For years, the state has required facilities to offer free flu shots to their workforce and encouraged them to meet a goal of vaccinating at least 90% of all workers annually. In the winter of 2018-2019 — the last season for which data are available — most acute care hospitals achieved or exceeded the 90% goal. But facilities in other settings, including many that serve older adults, face a number of barriers.

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Barbara Resnick, Ph.D., CRNP

Barbara Resnick, Ph.D., CRNP, a national leader in geriatrics research, education and clinical practice, applauds the Commonwealth’s vaccination requirement. While there is no uniform national data on health care worker vaccination rates in long term care settings, Dr. Resnick estimates that “somewhere between 25% to 33%” of nursing homes mandate flu vaccination for personnel.

Working to support the National Adult Vaccination Program of the Gerontological Society of America, Resnick understands the challenges organizations face when trying to improve vaccine rates. “Some long term care facilities and senior communities have been afraid they’ll lose staff members if they mandate flu vaccination,” says Dr. Resnick. “Orders that come from the state are more likely to be effective.”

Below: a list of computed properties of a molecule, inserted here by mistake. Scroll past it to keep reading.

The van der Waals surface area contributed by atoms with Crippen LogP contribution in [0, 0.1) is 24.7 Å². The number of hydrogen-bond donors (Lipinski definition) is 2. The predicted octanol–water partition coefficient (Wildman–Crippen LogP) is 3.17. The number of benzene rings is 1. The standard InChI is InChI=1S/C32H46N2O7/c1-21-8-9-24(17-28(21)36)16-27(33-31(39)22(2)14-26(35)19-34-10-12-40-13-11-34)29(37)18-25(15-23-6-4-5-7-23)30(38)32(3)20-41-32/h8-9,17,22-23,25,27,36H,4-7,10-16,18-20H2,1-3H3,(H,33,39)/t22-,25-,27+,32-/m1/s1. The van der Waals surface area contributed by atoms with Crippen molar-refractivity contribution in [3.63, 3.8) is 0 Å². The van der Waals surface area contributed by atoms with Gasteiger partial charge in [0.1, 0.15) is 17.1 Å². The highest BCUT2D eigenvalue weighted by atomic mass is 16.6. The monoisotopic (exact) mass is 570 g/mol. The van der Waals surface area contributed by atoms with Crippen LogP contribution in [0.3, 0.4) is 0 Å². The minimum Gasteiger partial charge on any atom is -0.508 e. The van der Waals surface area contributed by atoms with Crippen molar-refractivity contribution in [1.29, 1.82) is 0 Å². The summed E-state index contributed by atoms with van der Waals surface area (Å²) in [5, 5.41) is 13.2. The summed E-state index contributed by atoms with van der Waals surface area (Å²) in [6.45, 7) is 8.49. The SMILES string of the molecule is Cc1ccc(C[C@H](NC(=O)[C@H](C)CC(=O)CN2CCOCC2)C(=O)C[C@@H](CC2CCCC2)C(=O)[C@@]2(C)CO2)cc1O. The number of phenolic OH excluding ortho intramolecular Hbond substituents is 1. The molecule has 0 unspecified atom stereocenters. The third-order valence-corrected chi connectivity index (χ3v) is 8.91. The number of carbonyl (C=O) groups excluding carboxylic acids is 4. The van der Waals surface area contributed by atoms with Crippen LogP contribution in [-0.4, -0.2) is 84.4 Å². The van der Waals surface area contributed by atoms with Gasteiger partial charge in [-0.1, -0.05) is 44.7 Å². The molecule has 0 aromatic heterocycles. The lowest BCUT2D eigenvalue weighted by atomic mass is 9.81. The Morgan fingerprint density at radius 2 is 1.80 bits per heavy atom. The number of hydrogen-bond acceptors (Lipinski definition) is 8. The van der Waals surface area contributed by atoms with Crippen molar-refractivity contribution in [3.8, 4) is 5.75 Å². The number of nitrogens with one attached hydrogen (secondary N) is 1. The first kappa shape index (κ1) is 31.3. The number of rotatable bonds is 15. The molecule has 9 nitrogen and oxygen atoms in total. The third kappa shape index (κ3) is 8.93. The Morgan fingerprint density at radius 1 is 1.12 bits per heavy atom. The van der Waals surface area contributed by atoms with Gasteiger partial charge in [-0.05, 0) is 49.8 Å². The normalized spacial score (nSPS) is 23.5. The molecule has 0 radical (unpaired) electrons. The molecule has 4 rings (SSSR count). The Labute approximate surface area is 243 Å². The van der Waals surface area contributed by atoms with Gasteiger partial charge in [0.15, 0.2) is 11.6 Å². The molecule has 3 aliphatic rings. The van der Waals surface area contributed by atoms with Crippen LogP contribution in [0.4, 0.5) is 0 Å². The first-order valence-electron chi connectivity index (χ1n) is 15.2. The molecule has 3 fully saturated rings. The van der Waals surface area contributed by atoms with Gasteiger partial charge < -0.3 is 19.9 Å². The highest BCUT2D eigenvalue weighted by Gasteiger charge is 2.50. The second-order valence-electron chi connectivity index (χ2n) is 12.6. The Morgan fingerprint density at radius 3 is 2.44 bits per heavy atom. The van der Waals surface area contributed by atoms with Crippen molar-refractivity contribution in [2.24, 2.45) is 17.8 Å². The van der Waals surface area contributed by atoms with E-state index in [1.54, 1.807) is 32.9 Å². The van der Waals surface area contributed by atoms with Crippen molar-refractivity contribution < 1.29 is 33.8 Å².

Organizational culture makes a difference

Since 2013, Hebrew SeniorLife, a non-profit organization with 2,600 employees in greater Boston, has used a strict policy to achieve vaccination rates of greater than 90% among staff members at its facilities, which provide a wide range of residential and health care services to older adults.

Chief Medical Officer Helen Chen, M.D., attributes some of Hebrew SeniorLife’s success with vaccination to the staff’s commitment to serving and protecting senior adults. “It is really relevant that we are a values-driven organization,” says Dr. Chen. “People work here because they have a heart for seniors and senior care. The vast majority care very deeply. I'm not saying we’re unique, but the culture of the organization does make a real difference.”

Helen Chen MD
Helen Chen, M.D.